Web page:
Parker Brothers likes to avoid negative Ouija connotations, but when dealing with a supposed conduit for incorporeal intelligences, there’s a certain degree of creepiness can’t be helped. The board was supposedly banned in Britain during the 70’s, and there are plenty of parents and religious groups today who’d just as soon their kids just play checkers. Of course, all the mystique just sells more boards and makes impromptu Ouija sessions feel nicely forbidden and scandalous-a feeling you just can’t get from checkers.
Long before the phrase “virtual reality” was coined, wax museum caretaker Walter accidentally brought replicas of Count Dracula, Frankenstein’s monster and the Wolf Man to life with his “crime computer.” The trio of leading men from horror’s golden age joined Walter to form the Monster Squad, dedicating themselves to a new after-life of fighting crime.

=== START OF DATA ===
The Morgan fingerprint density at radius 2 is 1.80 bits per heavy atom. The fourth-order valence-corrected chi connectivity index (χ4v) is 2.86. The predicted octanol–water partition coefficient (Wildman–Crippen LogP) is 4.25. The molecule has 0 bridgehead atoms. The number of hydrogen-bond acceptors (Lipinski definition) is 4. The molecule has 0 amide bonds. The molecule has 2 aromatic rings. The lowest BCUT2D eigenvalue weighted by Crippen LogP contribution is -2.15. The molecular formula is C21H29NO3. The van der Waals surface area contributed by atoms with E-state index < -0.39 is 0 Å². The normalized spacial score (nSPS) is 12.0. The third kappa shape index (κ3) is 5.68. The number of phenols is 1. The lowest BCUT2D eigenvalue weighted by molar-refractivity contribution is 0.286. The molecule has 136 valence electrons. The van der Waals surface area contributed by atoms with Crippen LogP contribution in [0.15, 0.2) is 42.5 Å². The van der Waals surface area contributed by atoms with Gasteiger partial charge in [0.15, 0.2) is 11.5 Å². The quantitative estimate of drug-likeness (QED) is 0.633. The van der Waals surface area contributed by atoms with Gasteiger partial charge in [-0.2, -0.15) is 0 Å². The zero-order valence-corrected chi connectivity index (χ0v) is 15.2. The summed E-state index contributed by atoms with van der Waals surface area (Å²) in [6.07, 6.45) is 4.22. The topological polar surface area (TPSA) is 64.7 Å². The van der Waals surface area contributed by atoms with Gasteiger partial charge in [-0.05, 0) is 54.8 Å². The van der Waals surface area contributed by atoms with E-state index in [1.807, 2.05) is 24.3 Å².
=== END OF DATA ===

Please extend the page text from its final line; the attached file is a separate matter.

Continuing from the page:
This show’s tongue-in-cheek attitude was reminiscent of the 60’s Batman series, but The Monster Squad didn’t reach the airwaves until the 1976-77 season, which was heavily laden with live-action series. Like many of its contemporaries, The Monster Squad featured a hip vehicle—in this case the squad’s van—and high-tech gadgets like the team’s belt communicators.
Character actor Vito Scotti played one of the villainous foes our heroes faced, a mad scientist dressed as a man on one side of his body and a woman on the other. Walter was played by Fred Grandy, who went on to TV fame as Gopher on The Love Boat. After ten years on that show, Grandy spent eight years in the U.S. House of Representatives. Alas, The Monster Squad was not as long-lived, returning to the grave after only one season.
It was woefully short-lived, but this horror/sci-fi series has become one of the most beloved series of its kind over time. First introduced in a 1972 made-for-television film called The Night Stalker, Darren McGavin starred as Carl Kolchak, a crusty old reporter for the Independent News Service in Chicago. The film, which had Kolchak investigating a vampire in Las Vegas, became the highest-rated television film of its time, and its sequel, The Night Strangler, found similar success. ABC subsequently ordered a series, which began its run in September of 1974.